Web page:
Taking a scan of the facts rules out diagnosis of guilt


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This isn't easy to say, or admit. But, sometimes you just need to get something off your chest. Ladies and gentlemen, I too was a "queue-jumper," and wilfully participated in prioritizing the treatment of my injury over others many, many years ago. I did it, I liked it and I didn't feel bad about it until now.

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Hey there, time traveller!
This article was published 24/04/2017 (1983 days ago), so information in it may no longer be current.

This isn’t easy to say, or admit. But, sometimes you just need to get something off your chest. Ladies and gentlemen, I too was a “queue-jumper,” and wilfully participated in prioritizing the treatment of my injury over others many, many years ago. I did it, I liked it and I didn’t feel bad about it until now.

For those of you who missed last week’s stories about professional athletes skipping to the front of long MRI lines, this is what we are now referred to in certain circles: queue-jumpers.

At first, I have to admit, I fretted and was embarrassed and concerned about whether my name would be released to the public. I looked at the timeline, reflected on my injury history, realized I’d had at least a couple of MRIs in that time period — that I pretty much got the day after a game — and it dawned on me that just like Dustin Byfuglien and Drew Willy I, too, had trampled all over grandma and made my way to the front of the line.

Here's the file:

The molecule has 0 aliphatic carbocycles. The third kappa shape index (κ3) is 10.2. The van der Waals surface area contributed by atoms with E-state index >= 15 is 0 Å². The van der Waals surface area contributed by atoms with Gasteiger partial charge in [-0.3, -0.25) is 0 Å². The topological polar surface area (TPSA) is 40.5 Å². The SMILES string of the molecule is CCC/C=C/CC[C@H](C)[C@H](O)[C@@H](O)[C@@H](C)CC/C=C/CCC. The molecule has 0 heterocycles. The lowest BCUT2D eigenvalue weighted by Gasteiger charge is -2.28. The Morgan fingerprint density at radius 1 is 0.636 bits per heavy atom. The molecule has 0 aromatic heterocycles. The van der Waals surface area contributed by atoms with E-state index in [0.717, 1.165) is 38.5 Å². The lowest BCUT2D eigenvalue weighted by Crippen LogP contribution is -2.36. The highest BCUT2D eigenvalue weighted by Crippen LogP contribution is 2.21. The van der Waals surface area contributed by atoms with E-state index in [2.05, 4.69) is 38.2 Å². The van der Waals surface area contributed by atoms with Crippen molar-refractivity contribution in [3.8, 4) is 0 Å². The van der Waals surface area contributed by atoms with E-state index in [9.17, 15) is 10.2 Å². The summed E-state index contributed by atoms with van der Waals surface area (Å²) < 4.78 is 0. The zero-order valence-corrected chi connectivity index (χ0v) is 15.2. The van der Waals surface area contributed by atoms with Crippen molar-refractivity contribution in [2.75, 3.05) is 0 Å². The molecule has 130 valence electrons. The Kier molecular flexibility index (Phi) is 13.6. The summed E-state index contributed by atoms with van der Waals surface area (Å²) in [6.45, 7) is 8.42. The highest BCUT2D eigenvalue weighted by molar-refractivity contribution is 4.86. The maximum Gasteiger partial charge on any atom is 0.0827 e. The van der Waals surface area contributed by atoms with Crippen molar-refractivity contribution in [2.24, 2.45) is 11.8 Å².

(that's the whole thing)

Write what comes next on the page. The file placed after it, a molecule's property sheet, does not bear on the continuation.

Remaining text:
JOE BRYKSA / WINNIPEG FREE PRESS FILES Auditor General Norm Ricard: 'We believe that [the MRI] is a public asset that all members of the public should be given equitable access to'

So, like anyone with a guilty conscience and having learned this trick in professional sports, I desperately sought to become an expert on queue-jumping and MRIs so I could pass the blame on to someone else — as many of my former colleagues in sports do to escape all negative scrutiny and accountability.

The first thing I stumbled across was one of the latest CIHI (Canadian Institute for Health Information) reports, which stated that since specialists are no longer the only doctors ordering MRIs, approximately 20 per cent of scans in the public system are medically unnecessary. So already, one in five patients waiting for an MRI don’t actually need one, but that’s not a get-out-of-jail-free card, just a fun little statistic to warm up with when trying to pass the buck.

Additionally, it turns out professional athletes are not the only ones who jump the queue. Quite frequently, amateur athletes, along with many others (including grandmas) who sustain acute injuries, also cut to the front of the line. So as much as we current and former professional athletes like to think we are special, we really aren’t.

Even if we weren’t talking about apples and oranges, between acute and non-acute injuries that affect one’s ability to do their job on a daily basis, an MRI machine at a place such as the PanAm Clinic runs about 9,000 MRIs a year. So if 149 MRIs for professional athletes were counted over eight years, that’s — wait, let me do the math — 72,000 MRIs divided by 149 is .00206944. I’m no mathematician, but that doesn’t seem like it’s a frequent occurrence.